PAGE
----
The passion for raw herring is one of the rare things that visitors to Holland (and, whisper it quietly, many Dutch people too) often fail to appreciate. Yet, while herring may lack the sophistication of sushi, it is similarly central to this country’s culture, and entwined with its history and custom. One ritual pertaining to herring is Vlaggetjesdag Scheveningen.
Like so many other things in the Netherlands, the herring seems routine at first glance, with its indistinct size and shape and unceremonious manner of preparation and consumption. Scratch the surface, however, and you find a rich history and many exotic rituals connected to this fish. For instance, herring has traditionally been eaten salted in Holland; this includes a special gutting process which, according to tradition, was invented by Willem Beukelszoon in 1380. When herring is gutted, the pancreas is not removed, so that special pancreatic enzymes let the fish ripen. Yes, that sounds good doesn’t it!
The composition and taste of salted herring changes through the year, as the individual fish put on a layer of fat through the summer. Other traditional ways to prepare this Dutch staple food include pickling in vinegar and serving with pickles (in a so-called “rolmops”), and smoking. Smoked herring becomes red and was supposedly used to throw bloodhounds off the trail of fugitives in the old days; this is why a decoy from the main issue in a discussion, for example, is still called a red herring.
Vlaggetjesdag (“flag day”) has celebrated the arrival of the first herring (“Hollandse Nieuwe”) in the southern coastal towns of Vlaardingen and Scheveningen for years. Hundreds of thousands of people gather in Scheveningen for the festivities, and the fishing boats are decorated especially for the occasion. In addition to the omnipresent herring, this day also features a number of activities unrelated to fish, for both young and old. In Scheveningen, the first barrel of herring is traditionally sold at an auction on the Thursday preceding the official Vlaggetjesdag Scheveningen, and the proceeds go to charity.
During Vlaggetjesdag Scheveningen, visitors are invited to watch spectacular demonstrations by rescue teams, participate in old Dutch children’s games, admire famous artists, watch the Royal Navy, tour boats and old fire engines, enjoy demonstrations of old crafts, watch famous chefs perform their magic, sing along with shanty choirs and enjoy the many colourful traditional costumes. Orchestras, bands, artists, artisans and old sailing luggers all contribute to the fun, which also includes miniature ships, sailing tours and sampling of all kinds of fish. And if visitors want a break from the action, they can always make a pit stop at one of the many sidewalk cafés or go exploring the historical Scheveningen village.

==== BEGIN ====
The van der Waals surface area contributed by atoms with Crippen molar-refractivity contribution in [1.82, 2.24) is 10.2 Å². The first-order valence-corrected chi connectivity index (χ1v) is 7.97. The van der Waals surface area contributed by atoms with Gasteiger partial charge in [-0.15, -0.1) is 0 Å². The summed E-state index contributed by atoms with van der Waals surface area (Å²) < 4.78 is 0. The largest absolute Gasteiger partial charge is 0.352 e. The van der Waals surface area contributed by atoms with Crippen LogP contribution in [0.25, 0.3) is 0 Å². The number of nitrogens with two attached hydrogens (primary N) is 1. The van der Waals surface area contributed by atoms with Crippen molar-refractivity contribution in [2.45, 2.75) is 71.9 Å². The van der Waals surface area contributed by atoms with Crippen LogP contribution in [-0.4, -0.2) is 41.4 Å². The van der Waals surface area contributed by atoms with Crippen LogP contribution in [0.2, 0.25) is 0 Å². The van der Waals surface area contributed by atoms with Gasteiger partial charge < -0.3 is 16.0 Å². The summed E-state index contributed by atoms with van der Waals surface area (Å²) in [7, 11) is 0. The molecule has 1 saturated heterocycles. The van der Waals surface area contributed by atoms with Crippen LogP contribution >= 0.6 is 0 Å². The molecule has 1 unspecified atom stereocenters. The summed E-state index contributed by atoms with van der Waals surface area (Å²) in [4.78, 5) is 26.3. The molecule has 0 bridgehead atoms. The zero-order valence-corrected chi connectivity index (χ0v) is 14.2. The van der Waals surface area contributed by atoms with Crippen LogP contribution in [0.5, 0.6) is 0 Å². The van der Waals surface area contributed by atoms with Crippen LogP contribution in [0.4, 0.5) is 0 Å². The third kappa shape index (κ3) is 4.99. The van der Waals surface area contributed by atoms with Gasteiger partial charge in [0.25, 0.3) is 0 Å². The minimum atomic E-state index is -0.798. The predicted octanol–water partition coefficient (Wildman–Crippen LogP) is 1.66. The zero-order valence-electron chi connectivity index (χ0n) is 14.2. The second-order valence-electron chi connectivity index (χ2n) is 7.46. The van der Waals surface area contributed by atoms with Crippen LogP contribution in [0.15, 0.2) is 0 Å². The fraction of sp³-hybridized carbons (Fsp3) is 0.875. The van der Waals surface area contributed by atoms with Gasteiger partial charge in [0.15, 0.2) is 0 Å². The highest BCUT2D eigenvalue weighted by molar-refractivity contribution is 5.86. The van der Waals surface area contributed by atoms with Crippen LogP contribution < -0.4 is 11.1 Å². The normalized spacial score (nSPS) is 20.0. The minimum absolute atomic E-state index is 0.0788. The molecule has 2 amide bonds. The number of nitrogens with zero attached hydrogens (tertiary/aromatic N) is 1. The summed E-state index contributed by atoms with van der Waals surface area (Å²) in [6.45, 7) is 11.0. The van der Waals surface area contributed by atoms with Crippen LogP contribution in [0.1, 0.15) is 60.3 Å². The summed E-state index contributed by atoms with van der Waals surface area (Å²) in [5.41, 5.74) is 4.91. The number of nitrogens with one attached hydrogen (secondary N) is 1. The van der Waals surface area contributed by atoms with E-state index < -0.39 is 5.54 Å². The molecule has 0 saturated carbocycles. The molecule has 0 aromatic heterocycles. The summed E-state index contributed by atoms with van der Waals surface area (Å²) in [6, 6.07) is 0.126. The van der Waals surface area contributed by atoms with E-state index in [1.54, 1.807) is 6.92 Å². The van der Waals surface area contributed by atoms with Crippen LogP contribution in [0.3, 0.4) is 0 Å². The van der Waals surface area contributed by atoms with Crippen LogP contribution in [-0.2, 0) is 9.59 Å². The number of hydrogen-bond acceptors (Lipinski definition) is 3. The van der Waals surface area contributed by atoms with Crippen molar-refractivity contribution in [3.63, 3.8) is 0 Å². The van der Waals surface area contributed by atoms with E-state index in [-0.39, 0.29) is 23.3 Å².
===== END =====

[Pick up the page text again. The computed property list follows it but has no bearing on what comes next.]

An ancient tradition
Vlaggetjesdag Scheveningen as such is not very old – it was only made official in 1947. The festive tradition around the beginning of herring season is much older, however. In the 18th century, the villages along the coast, including Scheveningen, were forbidden to gut the caught herring. Since herring was most appropriate for smoking around September, most fishing boats fished flatfish or round-bodied fish during a part of the summer so as to avoid a surplus of fresh herring. Only eight or ten boats fished for herring in those days.
A poem from Scheveningen commemorating the departure of fishing boats on 14 September 1781, for instance, notes that there were only ten boats present. Stadtholder William V was present during the departure, as was customary for him on this day of the year. The poem notes that the fishermen were very appreciative of their prince’s gesture, and emphasises a number of familiar aspects. For instance, the boats would fly their flags, and two of the vessels would come back after sailing out to pay homage to the prince – both elements recognisable to us today. Finally, the best herring caught was for the ruler, very similar to the ceremony of reserving a koninginneharing for the Queen. A tradition that unfortunately does not exist anymore today.
Herring in Scheveningen
Fishermen from Scheveningen did not fish for herring much until the middle of the 19th century, the monopoly of gutting and salting being reserved for the cities along the river Meuse. Various small-scale festivities around the beginning of the herring season were recorded in the first half of the 20th century. Although photos from this era show harbours full of different boats, usually flying their festive pennants, this was by no means Vlaggetjesdag yet.
On 10 May 1947, however, the press reported that “[…] the fleet [was] ready. Hundreds of flags fluttered from the rigging of the luggers in Scheveningen yesterday. It was ‘Vlaggetjesdag’ [...].” This is the first time this word was used by the press, still carefully between quotation marks, for the beginning of the herring season at Scheveningen. This ceremony would soon develop into the Vlaggetjesdag that we all know and love today.
Source: Yacht Valley MagazineShare